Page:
Known locally as the "Big Club". During summer, crown green bowls are a big feature on the well-tended green at the rear of the club. Grade II* listed building. After a long period of sale, real ale was withdrawn April 2018 due to lack of demand. Very large multi-roomed interior that can cater for a variety of functions of varying sizes.

    • North Reddish Working Mens Club 3a Midland Road Reddish SK5 6PY Telephone(0161) 223 2665

      This large Working Men’s Club was founded in 1911. Downstairs there are three large bar areas (there are three snooker tables in one of them alone) and upstairs a function room which hosts music at weekends. Popular when the football is on the TV. Non-members are welcome if accompanied by a member. NB. this is strictly enforced.

    • Reddish Reform Club 11 Broadstone Road Reddish SK5 7AE Telephone(0161) 432 8301

      Known locally as the "Red Nose". This lively, friendly, down-to-earth street corner club has one room downstairs with TV sport and loud music at weekends especially. There is a sub-divider in the room. Upstairs is a function room.

    • Reddish Vale Golf Club Southcliffe Road Reddish SK5 7EE Telephone(0161) 480 2359

      South Cliffe House is an impressive, stone-built manor house, which has been looking out over the Vale since early Victorian times and has served as the club house here since the course was built in 1912. Inside there are four well decorated and comfortably furnished rooms, including a function room which is of more modern design to the club rooms which have ornate high ceilings. The club house offers great panoramic views over the golf course, Reddish Vale and as far as the Peak District beyond.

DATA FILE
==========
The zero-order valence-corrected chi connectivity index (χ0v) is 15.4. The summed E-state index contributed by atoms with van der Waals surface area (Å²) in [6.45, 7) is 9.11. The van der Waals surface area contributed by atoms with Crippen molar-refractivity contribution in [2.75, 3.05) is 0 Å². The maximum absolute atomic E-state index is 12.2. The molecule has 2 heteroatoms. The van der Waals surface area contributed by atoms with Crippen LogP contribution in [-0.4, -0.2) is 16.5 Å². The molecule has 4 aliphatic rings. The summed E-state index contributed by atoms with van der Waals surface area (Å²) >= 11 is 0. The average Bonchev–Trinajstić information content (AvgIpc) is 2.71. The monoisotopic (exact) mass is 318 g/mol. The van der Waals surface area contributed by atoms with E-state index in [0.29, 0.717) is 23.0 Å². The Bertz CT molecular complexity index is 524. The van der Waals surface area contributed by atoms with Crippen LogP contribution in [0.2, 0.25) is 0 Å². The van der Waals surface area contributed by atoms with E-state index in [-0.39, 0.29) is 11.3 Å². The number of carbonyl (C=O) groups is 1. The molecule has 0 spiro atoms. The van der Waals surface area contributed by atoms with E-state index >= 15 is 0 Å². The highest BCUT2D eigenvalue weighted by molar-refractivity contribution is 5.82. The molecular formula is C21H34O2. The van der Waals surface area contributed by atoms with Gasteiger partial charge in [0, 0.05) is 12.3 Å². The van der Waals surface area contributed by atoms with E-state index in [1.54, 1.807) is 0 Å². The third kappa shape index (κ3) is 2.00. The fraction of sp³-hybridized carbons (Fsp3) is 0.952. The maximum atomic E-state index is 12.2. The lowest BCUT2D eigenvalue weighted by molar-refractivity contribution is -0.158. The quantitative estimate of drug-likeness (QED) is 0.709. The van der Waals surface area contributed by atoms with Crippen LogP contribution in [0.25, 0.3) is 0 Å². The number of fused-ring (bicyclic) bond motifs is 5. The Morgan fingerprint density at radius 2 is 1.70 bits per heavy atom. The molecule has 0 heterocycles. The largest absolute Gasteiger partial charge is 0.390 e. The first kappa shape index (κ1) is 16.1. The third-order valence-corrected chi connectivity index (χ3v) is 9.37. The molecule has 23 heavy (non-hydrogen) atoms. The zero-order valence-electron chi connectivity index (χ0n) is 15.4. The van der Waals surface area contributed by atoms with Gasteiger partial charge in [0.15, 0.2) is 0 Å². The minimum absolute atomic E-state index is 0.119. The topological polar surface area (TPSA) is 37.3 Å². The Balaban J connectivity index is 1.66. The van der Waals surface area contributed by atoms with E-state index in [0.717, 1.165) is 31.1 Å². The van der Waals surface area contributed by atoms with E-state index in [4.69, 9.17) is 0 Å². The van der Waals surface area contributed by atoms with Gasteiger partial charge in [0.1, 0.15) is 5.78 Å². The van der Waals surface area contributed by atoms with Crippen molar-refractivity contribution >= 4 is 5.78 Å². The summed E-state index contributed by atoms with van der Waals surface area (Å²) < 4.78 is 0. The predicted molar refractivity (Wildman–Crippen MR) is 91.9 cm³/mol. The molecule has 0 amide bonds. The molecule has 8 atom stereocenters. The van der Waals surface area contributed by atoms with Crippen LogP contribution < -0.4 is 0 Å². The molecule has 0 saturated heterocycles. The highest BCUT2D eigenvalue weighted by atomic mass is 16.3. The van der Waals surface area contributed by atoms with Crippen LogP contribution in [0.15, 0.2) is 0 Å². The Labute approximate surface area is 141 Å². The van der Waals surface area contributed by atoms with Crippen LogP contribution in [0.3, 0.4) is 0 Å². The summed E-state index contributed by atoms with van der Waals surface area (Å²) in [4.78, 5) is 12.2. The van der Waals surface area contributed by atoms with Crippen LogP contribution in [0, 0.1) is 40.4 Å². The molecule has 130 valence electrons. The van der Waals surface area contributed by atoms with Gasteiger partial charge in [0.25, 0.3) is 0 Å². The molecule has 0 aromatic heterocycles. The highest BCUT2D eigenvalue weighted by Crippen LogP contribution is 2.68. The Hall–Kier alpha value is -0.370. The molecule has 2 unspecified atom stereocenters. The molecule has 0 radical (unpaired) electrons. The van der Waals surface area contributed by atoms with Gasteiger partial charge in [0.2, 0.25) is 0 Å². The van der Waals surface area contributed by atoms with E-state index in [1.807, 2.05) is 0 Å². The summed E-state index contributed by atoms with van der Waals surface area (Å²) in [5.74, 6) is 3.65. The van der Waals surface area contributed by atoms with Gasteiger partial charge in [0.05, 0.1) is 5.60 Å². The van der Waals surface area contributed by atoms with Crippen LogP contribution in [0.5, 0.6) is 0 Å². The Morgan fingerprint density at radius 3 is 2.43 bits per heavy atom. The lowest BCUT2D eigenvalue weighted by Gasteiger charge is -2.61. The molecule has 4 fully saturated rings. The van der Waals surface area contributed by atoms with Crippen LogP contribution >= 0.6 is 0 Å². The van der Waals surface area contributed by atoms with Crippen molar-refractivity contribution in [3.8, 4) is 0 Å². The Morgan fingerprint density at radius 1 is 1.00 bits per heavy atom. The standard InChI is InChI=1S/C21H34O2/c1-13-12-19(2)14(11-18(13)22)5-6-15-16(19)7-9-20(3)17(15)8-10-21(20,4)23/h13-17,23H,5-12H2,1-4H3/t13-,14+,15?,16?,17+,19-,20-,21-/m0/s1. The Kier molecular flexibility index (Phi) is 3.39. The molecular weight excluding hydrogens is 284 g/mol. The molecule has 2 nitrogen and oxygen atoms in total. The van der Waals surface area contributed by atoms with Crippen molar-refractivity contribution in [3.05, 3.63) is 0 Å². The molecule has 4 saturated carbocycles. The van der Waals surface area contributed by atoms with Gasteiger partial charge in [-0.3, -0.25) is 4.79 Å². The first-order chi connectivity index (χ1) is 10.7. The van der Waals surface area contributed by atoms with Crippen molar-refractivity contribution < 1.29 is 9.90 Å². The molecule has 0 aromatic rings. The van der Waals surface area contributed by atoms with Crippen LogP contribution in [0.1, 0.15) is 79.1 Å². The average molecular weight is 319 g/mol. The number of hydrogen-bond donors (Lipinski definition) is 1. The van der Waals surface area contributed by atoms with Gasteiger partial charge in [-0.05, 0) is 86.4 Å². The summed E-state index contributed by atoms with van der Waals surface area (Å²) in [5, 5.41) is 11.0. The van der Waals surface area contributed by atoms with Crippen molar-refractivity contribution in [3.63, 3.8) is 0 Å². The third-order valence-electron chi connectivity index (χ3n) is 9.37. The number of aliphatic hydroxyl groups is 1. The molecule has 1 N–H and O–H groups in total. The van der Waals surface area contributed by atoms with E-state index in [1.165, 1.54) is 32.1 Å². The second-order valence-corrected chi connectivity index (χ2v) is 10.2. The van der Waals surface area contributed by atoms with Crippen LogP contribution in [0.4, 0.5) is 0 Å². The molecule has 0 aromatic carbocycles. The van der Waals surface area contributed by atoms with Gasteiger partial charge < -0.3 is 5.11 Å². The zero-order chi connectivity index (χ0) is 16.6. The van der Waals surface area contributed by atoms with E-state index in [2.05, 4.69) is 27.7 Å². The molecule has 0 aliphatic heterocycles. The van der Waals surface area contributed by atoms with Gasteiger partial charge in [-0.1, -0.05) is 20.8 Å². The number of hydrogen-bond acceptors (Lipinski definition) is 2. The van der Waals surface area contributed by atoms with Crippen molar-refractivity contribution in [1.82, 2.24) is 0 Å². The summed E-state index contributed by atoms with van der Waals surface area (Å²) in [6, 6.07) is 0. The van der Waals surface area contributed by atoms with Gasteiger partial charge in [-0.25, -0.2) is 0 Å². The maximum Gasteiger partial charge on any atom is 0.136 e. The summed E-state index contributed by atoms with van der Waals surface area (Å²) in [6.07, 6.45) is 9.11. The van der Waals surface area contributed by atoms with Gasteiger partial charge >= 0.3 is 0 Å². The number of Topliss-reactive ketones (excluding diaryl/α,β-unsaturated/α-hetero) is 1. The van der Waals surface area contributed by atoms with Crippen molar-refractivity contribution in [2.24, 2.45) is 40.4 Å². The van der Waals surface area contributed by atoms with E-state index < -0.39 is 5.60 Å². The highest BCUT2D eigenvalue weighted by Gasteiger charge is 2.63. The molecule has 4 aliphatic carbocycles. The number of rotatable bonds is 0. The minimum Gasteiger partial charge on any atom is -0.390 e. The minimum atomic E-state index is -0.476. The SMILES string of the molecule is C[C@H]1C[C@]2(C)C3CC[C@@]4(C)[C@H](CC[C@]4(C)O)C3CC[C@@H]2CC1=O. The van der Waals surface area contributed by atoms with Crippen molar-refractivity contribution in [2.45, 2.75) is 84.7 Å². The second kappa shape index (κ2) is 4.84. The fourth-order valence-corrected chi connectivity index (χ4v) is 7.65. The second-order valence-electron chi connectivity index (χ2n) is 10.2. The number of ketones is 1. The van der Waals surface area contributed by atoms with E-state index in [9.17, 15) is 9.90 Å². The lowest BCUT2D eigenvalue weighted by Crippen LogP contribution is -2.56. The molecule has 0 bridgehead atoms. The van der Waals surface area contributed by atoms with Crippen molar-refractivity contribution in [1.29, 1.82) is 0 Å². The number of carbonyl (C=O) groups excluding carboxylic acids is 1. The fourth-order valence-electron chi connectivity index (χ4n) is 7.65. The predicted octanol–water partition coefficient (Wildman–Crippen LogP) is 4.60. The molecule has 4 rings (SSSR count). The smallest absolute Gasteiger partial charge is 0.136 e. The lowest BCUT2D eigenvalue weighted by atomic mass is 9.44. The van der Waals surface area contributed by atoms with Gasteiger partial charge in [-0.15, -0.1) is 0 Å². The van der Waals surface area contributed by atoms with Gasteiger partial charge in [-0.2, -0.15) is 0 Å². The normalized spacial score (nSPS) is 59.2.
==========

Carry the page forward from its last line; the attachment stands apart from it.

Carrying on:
• Reddish Working Mens Club 129 Greg Street Reddish SK5 7LN Telephone(0161) 480 5062

      Club established in 1857. Although the club was established in 1857, the current club house was built post WWII. There is a large concert hall, members room and extensive games room with two snooker tables. The club can get very busy when Manchester United or City are on the television.

    • Thatched Tavern 54 Stanhope Street Reddish SK5 7AQ Telephone(0161) 879 5998

      Despite its well lit exterior this traditional street corner local can easily be overlooked hidden away as it is from the hurly-burly of the main roads through Reddish (yet barely 100 yards from Reddish South station and ½ mile from Reddish Vale Country Park). In the recently refurbished lounge, above one of the two ornate fireplaces, is a photo of the original thatched pub in 1882 with workmen outside who the story has it, were in the process of building the current pub. The other picture in the lounge is of the pub over a century later just after a renovation following a major fire. The other side of the central bar is a more basic yet comfortable vault which is divided into two and in the yard to the rear is a well appointed garden. Occasional entertainment. NB. although the nearest rail station is Reddish South, this is only served by one "parliamentary" train per week; this runs early in the morning outside of pub opening hours. Best bet is to use the high-frequency bus service. Often had a Saturday evening promotion of the Sharp's at £1.50 a pint.